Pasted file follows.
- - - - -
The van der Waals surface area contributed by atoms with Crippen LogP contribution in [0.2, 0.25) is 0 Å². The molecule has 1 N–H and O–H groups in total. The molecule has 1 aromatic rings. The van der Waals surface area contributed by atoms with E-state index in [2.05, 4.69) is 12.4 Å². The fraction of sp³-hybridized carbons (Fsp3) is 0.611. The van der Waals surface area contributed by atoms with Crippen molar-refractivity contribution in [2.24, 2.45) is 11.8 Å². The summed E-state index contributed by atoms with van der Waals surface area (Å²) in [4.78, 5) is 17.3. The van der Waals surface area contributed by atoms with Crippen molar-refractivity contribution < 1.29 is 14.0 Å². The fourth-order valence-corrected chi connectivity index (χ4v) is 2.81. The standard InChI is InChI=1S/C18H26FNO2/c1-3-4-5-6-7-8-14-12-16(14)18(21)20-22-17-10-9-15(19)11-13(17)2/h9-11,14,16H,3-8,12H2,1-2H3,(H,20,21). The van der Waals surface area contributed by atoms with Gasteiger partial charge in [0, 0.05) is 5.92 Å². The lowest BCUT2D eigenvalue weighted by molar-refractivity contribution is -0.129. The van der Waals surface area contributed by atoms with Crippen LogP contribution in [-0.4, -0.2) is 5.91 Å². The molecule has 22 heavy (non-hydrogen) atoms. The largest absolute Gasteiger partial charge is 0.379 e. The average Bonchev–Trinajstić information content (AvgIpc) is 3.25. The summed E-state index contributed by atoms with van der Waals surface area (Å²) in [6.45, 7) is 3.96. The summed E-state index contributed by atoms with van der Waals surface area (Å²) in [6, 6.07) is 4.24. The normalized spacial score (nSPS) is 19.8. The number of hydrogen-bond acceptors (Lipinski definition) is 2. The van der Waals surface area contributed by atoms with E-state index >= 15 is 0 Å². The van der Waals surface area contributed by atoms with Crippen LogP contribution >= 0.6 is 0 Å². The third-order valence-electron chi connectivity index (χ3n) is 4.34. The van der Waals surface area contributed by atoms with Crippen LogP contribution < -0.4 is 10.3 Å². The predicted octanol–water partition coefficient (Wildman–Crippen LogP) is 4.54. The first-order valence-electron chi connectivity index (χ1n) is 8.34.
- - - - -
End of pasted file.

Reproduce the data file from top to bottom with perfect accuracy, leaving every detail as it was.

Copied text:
The van der Waals surface area contributed by atoms with Crippen LogP contribution in [0.2, 0.25) is 0 Å². The molecule has 1 N–H and O–H groups in total. The molecule has 1 aromatic rings. The van der Waals surface area contributed by atoms with E-state index in [2.05, 4.69) is 12.4 Å². The fraction of sp³-hybridized carbons (Fsp3) is 0.611. The van der Waals surface area contributed by atoms with Crippen molar-refractivity contribution in [2.24, 2.45) is 11.8 Å². The summed E-state index contributed by atoms with van der Waals surface area (Å²) in [4.78, 5) is 17.3. The van der Waals surface area contributed by atoms with Crippen molar-refractivity contribution < 1.29 is 14.0 Å². The fourth-order valence-corrected chi connectivity index (χ4v) is 2.81. The standard InChI is InChI=1S/C18H26FNO2/c1-3-4-5-6-7-8-14-12-16(14)18(21)20-22-17-10-9-15(19)11-13(17)2/h9-11,14,16H,3-8,12H2,1-2H3,(H,20,21). The van der Waals surface area contributed by atoms with Gasteiger partial charge in [0, 0.05) is 5.92 Å². The lowest BCUT2D eigenvalue weighted by molar-refractivity contribution is -0.129. The van der Waals surface area contributed by atoms with Crippen LogP contribution in [-0.4, -0.2) is 5.91 Å². The molecule has 22 heavy (non-hydrogen) atoms. The largest absolute Gasteiger partial charge is 0.379 e. The average Bonchev–Trinajstić information content (AvgIpc) is 3.25. The summed E-state index contributed by atoms with van der Waals surface area (Å²) in [6.45, 7) is 3.96. The summed E-state index contributed by atoms with van der Waals surface area (Å²) in [6, 6.07) is 4.24. The normalized spacial score (nSPS) is 19.8. The number of hydrogen-bond acceptors (Lipinski definition) is 2. The van der Waals surface area contributed by atoms with E-state index >= 15 is 0 Å². The van der Waals surface area contributed by atoms with Crippen LogP contribution >= 0.6 is 0 Å². The third-order valence-electron chi connectivity index (χ3n) is 4.34. The van der Waals surface area contributed by atoms with Crippen LogP contribution < -0.4 is 10.3 Å². The predicted octanol–water partition coefficient (Wildman–Crippen LogP) is 4.54. The first-order valence-electron chi connectivity index (χ1n) is 8.34.